According to 38 North, a US-based North Korea watchdog site, photos taken on April 25 of the Punggye-ri nuclear test site show that water pumping from the area at the facility’s north portal, where the tests typically take place, has resumed, in order "to maintain an optimal environment for instrumentation and stemming." This may be so that communications or monitoring equipment can sit on dry land.
The site also noted an unusually high number of personnel at the facility, and suggested that Pyongyang may just be putting on a show in response to media attention around their ballistic missile and nuclear weapons programs.
"Based on satellite imagery alone, it is unclear if this activity indicates that a nuclear test has been cancelled, the facility is in stand-by mode or that a test is imminent. The presence of a large number of people dispersed throughout the facility in the latest image, however, is unusual and almost assuredly a component of an overall North Korean deception and propaganda effort," the analysis reads. It adds that personnel seemed to be engaged in games of volleyball at different locations at the site.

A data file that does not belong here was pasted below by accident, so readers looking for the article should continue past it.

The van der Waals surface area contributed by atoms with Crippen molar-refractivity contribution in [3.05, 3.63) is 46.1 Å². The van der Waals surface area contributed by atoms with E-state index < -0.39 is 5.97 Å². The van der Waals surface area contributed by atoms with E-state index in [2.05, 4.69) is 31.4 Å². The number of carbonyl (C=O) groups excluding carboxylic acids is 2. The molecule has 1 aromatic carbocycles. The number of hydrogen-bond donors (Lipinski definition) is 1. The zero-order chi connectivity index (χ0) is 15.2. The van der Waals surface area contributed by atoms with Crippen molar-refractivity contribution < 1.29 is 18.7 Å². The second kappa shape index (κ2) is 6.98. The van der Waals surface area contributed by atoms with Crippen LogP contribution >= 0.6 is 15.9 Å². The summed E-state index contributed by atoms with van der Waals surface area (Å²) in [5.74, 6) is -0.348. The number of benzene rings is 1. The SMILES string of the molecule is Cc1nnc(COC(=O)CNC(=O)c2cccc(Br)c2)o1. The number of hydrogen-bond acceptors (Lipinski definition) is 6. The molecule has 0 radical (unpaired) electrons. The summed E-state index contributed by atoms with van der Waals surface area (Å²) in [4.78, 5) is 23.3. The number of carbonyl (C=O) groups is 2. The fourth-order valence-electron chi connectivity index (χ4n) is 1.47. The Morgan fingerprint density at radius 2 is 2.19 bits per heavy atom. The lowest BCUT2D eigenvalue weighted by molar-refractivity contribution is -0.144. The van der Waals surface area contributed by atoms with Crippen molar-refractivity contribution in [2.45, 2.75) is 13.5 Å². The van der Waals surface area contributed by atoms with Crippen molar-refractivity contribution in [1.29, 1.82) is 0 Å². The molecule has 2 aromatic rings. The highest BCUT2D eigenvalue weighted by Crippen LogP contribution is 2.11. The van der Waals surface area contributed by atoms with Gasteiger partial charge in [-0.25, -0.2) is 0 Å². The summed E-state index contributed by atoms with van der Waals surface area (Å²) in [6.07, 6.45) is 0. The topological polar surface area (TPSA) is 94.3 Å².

Pyongyang said on Monday that they would carry out their next nuclear test whenever and wherever leadership deemed it appropriate, and that it was building up its "pre-emptive nuclear attack" capabilities. This comes amid ongoing saber rattling between North Korea and the US, as Washington continues its annual joint military drills with South Korea, and has positioned both a Navy carrier strike group and a nuclear powered submarine near the Korean Peninsula.
North Korea is said to be developing a missile capable of reaching the US mainland, and has conducted five nuclear tests in the past 11 years.
US President Donald Trump has said he would be “honored” to meet with North Korean leader Kim Jong-un under certain circumstances, though he was vague on the details.